What Would California Proposed Initiative 07-006 Do? (Part 1 of 3)


The California League of Cities—the opposite of a property rights group—has put forward a ballot initiative which you can read now on the Attorney General's website.  I've been asked to explain what this initiative would do.

First, the initiative is limited solely to "owner-occupied residences," and prohibits them from being transferred to "a private person." It does not protect small businesses, residents of apartments, churches, farms, or any other property.  (Also, it applies to residences only if the residents have lived there for at least a year before the condemnation.) 

Of course, it's small businesses that are the most common target of eminent domain abuse. Redevelopment occurs in business districts, not in residential areas, so it is rare to see homes taken for redevelopment. But why should a small business—like Ahmad Mesdaq's cigar store, or John Revelli's tire shop—receive no protection? People invest time, energy, and feeling into their businesses just as they do in their homes. A person's self-owned business is virtually the definition of The American Dream.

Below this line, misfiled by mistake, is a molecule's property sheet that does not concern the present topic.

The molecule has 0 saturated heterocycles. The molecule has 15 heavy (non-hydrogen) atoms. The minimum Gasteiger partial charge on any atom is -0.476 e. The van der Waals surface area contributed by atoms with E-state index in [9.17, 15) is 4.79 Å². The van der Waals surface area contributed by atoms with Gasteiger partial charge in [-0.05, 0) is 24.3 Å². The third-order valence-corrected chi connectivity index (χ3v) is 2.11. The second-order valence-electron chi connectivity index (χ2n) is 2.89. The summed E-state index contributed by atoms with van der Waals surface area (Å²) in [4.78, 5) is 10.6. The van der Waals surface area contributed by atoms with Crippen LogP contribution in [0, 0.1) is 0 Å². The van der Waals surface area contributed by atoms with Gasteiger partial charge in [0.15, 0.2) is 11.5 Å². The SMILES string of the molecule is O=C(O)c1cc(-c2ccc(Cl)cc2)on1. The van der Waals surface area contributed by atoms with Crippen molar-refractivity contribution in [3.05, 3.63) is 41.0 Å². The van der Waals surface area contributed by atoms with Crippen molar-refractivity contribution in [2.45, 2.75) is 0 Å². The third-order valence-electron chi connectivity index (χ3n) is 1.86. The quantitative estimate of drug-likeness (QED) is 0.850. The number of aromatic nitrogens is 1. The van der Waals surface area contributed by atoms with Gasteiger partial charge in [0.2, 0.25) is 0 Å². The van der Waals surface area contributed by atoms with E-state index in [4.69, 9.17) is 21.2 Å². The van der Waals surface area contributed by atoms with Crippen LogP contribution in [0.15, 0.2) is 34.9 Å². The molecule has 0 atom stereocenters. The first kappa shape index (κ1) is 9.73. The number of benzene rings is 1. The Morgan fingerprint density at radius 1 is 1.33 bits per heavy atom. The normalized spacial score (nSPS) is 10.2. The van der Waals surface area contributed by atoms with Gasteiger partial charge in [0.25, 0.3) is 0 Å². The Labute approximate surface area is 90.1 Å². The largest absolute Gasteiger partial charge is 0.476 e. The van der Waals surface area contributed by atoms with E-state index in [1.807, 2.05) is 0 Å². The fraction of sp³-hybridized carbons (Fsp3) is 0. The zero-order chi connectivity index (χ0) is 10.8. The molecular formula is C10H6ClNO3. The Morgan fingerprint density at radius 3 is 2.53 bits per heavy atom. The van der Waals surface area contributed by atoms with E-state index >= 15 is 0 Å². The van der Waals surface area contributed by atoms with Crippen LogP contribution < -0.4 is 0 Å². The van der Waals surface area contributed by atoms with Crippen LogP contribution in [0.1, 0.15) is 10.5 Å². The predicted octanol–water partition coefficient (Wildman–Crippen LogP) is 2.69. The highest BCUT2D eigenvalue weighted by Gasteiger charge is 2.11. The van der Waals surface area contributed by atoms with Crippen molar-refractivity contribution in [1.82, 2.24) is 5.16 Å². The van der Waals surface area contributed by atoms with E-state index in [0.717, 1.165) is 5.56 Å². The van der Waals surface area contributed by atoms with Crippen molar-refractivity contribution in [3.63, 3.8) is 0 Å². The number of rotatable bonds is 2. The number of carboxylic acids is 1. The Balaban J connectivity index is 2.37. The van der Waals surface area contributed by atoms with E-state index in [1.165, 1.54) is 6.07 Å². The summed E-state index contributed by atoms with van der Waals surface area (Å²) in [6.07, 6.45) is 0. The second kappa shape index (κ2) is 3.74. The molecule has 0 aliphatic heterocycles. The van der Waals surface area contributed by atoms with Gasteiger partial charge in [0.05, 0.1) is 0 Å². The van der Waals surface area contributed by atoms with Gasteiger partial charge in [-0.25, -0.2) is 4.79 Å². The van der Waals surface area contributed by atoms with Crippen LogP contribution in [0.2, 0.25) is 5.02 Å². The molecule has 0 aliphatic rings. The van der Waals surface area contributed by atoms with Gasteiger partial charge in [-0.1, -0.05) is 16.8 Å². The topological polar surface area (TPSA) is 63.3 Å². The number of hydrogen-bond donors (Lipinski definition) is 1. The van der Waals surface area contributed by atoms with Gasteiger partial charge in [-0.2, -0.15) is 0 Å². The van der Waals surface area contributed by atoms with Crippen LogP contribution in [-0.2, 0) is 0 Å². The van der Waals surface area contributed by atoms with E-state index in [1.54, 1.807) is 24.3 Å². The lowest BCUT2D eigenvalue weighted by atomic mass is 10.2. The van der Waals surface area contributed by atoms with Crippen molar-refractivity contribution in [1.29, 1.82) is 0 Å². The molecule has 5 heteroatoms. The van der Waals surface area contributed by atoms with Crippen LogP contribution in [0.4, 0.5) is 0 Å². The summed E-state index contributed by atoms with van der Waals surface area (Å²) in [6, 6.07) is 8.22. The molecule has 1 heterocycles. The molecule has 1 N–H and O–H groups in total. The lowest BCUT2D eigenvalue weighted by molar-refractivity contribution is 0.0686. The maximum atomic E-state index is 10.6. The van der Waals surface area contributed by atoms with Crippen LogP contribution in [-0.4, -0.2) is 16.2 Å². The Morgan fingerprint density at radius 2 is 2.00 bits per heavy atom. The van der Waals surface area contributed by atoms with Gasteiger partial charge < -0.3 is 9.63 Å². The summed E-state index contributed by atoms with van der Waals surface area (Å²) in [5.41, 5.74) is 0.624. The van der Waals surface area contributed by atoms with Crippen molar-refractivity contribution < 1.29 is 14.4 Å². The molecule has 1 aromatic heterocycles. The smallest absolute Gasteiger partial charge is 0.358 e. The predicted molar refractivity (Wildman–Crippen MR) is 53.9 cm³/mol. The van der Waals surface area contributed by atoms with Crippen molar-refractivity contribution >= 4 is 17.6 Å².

As James Chen so movingly writes, the reward of owning a small business "comes in personal satisfaction, in autonomy, in deliverance from office politics, in the freedom to make [one's] own mistakes instead of being forced to execute the misjudgments of others. Living by your wits can be risky, but it also makes you feel more alive." Yet although the overwhelming majority of the 223 incidents of eminent domain abuse between 1998 and 2003 involved small businesses, this proposed initiative would do nothing to protect them.

If the reason for this is that homes have greater sentimental attachment than do businesses—a highly questionable prejudice—then why are not the residents of apartment buildings protected? Or people who have lived in their homes for less than a year?

Last year, a representative from the California Redevelopment Association testified to the state legislature that they don't condemn homes. Thus this provision would seem quite clearly to be a meaningless sacrifice intended to avert strong property rights protection.